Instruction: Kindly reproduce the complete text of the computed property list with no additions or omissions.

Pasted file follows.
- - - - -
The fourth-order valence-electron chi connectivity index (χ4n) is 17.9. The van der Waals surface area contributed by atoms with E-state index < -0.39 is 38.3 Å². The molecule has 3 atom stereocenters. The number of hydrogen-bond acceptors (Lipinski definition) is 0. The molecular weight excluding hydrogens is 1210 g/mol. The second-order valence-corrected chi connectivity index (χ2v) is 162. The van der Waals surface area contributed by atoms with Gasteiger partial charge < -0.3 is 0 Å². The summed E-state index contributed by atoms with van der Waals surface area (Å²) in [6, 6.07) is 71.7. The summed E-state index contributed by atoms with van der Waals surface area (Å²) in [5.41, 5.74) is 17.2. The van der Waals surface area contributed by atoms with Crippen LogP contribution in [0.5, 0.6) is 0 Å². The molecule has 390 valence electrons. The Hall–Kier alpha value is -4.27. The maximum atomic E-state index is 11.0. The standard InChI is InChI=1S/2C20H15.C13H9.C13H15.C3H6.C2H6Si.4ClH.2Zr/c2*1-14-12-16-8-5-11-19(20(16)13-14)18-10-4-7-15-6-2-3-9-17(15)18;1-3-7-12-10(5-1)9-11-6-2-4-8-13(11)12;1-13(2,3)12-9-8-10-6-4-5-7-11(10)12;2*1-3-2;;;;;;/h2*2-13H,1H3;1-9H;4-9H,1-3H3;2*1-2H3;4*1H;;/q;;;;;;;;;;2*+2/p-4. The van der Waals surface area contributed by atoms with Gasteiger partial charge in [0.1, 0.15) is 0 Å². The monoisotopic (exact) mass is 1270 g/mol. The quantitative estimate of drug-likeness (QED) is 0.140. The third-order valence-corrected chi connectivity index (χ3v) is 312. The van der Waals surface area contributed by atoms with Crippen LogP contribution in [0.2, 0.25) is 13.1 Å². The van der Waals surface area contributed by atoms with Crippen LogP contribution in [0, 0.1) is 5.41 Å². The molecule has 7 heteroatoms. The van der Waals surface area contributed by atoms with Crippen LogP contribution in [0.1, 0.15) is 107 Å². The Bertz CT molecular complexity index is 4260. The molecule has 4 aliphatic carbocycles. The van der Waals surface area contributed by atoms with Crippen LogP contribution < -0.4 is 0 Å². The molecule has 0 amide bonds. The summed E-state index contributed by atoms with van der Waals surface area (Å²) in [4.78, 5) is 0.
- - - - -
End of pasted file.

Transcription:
The fourth-order valence-electron chi connectivity index (χ4n) is 17.9. The van der Waals surface area contributed by atoms with E-state index < -0.39 is 38.3 Å². The molecule has 3 atom stereocenters. The number of hydrogen-bond acceptors (Lipinski definition) is 0. The molecular weight excluding hydrogens is 1210 g/mol. The second-order valence-corrected chi connectivity index (χ2v) is 162. The van der Waals surface area contributed by atoms with Gasteiger partial charge < -0.3 is 0 Å². The summed E-state index contributed by atoms with van der Waals surface area (Å²) in [6, 6.07) is 71.7. The summed E-state index contributed by atoms with van der Waals surface area (Å²) in [5.41, 5.74) is 17.2. The van der Waals surface area contributed by atoms with Crippen LogP contribution in [0.5, 0.6) is 0 Å². The molecule has 390 valence electrons. The Hall–Kier alpha value is -4.27. The maximum atomic E-state index is 11.0. The standard InChI is InChI=1S/2C20H15.C13H9.C13H15.C3H6.C2H6Si.4ClH.2Zr/c2*1-14-12-16-8-5-11-19(20(16)13-14)18-10-4-7-15-6-2-3-9-17(15)18;1-3-7-12-10(5-1)9-11-6-2-4-8-13(11)12;1-13(2,3)12-9-8-10-6-4-5-7-11(10)12;2*1-3-2;;;;;;/h2*2-13H,1H3;1-9H;4-9H,1-3H3;2*1-2H3;4*1H;;/q;;;;;;;;;;2*+2/p-4. The van der Waals surface area contributed by atoms with Gasteiger partial charge in [0.1, 0.15) is 0 Å². The monoisotopic (exact) mass is 1270 g/mol. The quantitative estimate of drug-likeness (QED) is 0.140. The third-order valence-corrected chi connectivity index (χ3v) is 312. The van der Waals surface area contributed by atoms with Crippen LogP contribution in [0.2, 0.25) is 13.1 Å². The van der Waals surface area contributed by atoms with Crippen LogP contribution in [0, 0.1) is 5.41 Å². The molecule has 7 heteroatoms. The van der Waals surface area contributed by atoms with Crippen LogP contribution in [0.1, 0.15) is 107 Å². The Bertz CT molecular complexity index is 4260. The molecule has 4 aliphatic carbocycles. The van der Waals surface area contributed by atoms with Crippen LogP contribution < -0.4 is 0 Å². The molecule has 0 amide bonds. The summed E-state index contributed by atoms with van der Waals surface area (Å²) in [4.78, 5) is 0.